How The Respiratory System Works
Inspiration: When the diaphragm contracts, the lungs expand: Following Boyle’s law: the expansion of the lungs means that the overall air-pressure in them – drops. As air like any other fluid or gas – aspires to equalize the pressure with its surroundings – air will always travel from high-pressure areas to low-pressure areas. Infact – the low pressure areas – suck air into them, and thus – when the diaphragm contracts and the lungs expand – air is drawn through the nose into the pharynx and down through the trachea – into the lungs, where the O2 and CO2 exchange in the alveoli at the end of the lungs’ bronchioles. The job of supplying the lungs with warm, moist and filtered clean air, while maintaining laminar airflow patterns – steady in stream and forward pressure – is entirely up to the nose. One can breath through the mouth only or an opening in the trachea, but it is highly uncomfortable, hazardous in the long term for the lungs’ health, and very unsatisfying. That’s why – only nasal breathing is satisfying, healthy and relaxing.
Here is what the AAO (The American Academy of Otolaryngology – Head and Neck Surgery) has to say about the importance of the nose in the breathing process:
Your Nose: The Guardian Of Your Lungs
You might not think your nose is a “vital organ,” but indeed it is! To understand its importance, all that most people need to experience is a bad cold. Nasal congestion and a runny nose have a noticeable effect on quality of life, energy level, ability to breathe, ability to sleep, and ability to function in general.
Why Is Your Nose So Important?
It processes the air that you breath before it enters your lungs. Most of this activity takes place in and on the turbinates, located on the sides of the nasal passages. In an adult, 18,000 to 20,000 liters of air pass through the nose each day.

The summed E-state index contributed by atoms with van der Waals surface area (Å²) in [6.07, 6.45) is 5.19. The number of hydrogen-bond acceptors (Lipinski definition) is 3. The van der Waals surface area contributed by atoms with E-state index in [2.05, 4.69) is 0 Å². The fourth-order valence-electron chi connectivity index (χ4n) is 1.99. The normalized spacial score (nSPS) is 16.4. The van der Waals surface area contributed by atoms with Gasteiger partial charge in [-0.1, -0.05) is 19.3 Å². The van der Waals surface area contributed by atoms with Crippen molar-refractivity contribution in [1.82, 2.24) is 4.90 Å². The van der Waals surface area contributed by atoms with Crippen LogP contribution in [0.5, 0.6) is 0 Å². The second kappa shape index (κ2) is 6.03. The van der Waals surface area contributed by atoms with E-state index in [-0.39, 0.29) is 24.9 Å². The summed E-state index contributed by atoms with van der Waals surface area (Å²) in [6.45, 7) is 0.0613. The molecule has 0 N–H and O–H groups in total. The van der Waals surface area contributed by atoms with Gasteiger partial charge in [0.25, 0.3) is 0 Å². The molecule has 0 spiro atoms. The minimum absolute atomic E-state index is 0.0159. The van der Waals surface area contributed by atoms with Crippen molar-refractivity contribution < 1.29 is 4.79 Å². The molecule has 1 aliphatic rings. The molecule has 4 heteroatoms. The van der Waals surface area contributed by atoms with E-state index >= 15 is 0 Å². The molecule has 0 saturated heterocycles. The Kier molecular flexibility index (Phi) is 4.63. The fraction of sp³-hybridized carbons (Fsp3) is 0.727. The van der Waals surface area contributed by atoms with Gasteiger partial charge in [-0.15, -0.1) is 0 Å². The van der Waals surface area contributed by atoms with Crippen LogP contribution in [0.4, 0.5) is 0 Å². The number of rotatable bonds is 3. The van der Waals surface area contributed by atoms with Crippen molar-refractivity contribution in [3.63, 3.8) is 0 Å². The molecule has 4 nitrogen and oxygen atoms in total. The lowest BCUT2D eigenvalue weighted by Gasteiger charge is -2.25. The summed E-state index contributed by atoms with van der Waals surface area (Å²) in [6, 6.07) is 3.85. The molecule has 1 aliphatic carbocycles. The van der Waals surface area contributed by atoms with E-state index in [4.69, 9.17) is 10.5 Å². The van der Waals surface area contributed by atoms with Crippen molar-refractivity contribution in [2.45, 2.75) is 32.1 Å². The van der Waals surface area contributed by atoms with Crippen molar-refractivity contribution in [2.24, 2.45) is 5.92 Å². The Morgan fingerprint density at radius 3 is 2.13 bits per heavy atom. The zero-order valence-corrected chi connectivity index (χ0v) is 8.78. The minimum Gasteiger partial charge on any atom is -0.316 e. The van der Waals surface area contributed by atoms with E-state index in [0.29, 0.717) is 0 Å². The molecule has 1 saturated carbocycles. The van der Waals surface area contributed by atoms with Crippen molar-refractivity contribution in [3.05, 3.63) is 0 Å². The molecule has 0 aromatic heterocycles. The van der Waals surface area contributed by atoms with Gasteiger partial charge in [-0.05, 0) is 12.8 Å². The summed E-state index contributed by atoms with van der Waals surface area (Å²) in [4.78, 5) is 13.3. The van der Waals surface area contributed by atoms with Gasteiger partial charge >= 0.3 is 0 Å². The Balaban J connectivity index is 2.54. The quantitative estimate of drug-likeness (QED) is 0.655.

Your Nose Protects Your Health By:
- Filtering all that air and retaining particles as small as a pollen grain with 100% efficiency.
- Humidifying the air that you breath, adding moisture to the air to prevent dryness of the lining of the lungs and bronchial tubes.
- Warming cold air to body temperature before it arrives in your lungs.
For these and many other reasons, normal nasal function is essential. Do your lungs a favor; take care of your nose.
Because the connection between the nose and lungs is so important, paying attention to problems in the nose–allergic rhinitis for instance–can reduce or avoid problems in the lungs such as bronchitis and asthma. Ignoring nasal symptoms such as congestion, sneezing, runny nose, or thick nasal discharge can aggravate lung problems and lead to other problems:
- Nasal congestion reduces the sense of smell.
- Mouth breathing causes dry mouth, which increases the risk of mouth and throat infections and reduces the sense of taste. Mouth breathing also pulls all pollution and germs directly into the lungs; dry cold air in the lungs makes the secretions thick, slows the cleaning cilia, and slows down the passage of oxygen into the blood stream.
- Ignoring nasal allergies increases the chance that you will develop asthma; it also makes asthma worse if you already have it.
So, it is important to treat nasal symptoms promptly to prevent worsening of lung problems. Tips To Improve The Health Of Your Nose And Lungs:
- If your nose is dry, its various functions will be impaired. Try over-the-counter salt-water (saline) nasal mists and sprays to help maintain nasal health. These can be used liberally and at your discretion.
- Beware of over-the-counter nasal decongestant sprays; prolonged use of these sprays may damage the cilia that clear the nose and sinuses. Decongestants can become addictive and actually cause nasal congestion to get worse.
- Think of your nose when you’re traveling. Air-conditioned cruise ships may have high levels of mold in the cabins. Airplane air is very dry and contains a lot of recirculated particles and germs; a dry nose is more susceptible to germs. Use saline nasal mist frequently during the flight, and drink lots of water.